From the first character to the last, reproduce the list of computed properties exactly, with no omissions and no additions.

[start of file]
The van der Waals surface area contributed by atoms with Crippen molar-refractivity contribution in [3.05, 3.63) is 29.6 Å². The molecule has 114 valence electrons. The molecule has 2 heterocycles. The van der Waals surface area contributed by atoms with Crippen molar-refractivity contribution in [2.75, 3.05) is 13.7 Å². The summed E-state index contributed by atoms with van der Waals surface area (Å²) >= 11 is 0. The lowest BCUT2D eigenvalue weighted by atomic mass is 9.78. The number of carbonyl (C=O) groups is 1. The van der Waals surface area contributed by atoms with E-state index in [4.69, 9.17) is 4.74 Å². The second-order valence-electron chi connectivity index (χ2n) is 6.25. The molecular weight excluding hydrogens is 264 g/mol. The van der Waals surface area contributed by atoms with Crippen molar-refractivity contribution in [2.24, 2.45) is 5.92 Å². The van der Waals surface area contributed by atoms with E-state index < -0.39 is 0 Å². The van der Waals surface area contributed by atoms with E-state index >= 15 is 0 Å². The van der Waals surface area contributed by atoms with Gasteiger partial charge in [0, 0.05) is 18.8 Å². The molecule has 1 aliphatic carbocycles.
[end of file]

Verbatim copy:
The van der Waals surface area contributed by atoms with Crippen molar-refractivity contribution in [3.05, 3.63) is 29.6 Å². The molecule has 114 valence electrons. The molecule has 2 heterocycles. The van der Waals surface area contributed by atoms with Crippen molar-refractivity contribution in [2.75, 3.05) is 13.7 Å². The summed E-state index contributed by atoms with van der Waals surface area (Å²) >= 11 is 0. The lowest BCUT2D eigenvalue weighted by atomic mass is 9.78. The number of carbonyl (C=O) groups is 1. The van der Waals surface area contributed by atoms with E-state index in [4.69, 9.17) is 4.74 Å². The second-order valence-electron chi connectivity index (χ2n) is 6.25. The molecular weight excluding hydrogens is 264 g/mol. The van der Waals surface area contributed by atoms with Crippen molar-refractivity contribution in [2.24, 2.45) is 5.92 Å². The van der Waals surface area contributed by atoms with E-state index < -0.39 is 0 Å². The van der Waals surface area contributed by atoms with E-state index >= 15 is 0 Å². The van der Waals surface area contributed by atoms with Gasteiger partial charge in [0, 0.05) is 18.8 Å². The molecule has 1 aliphatic carbocycles.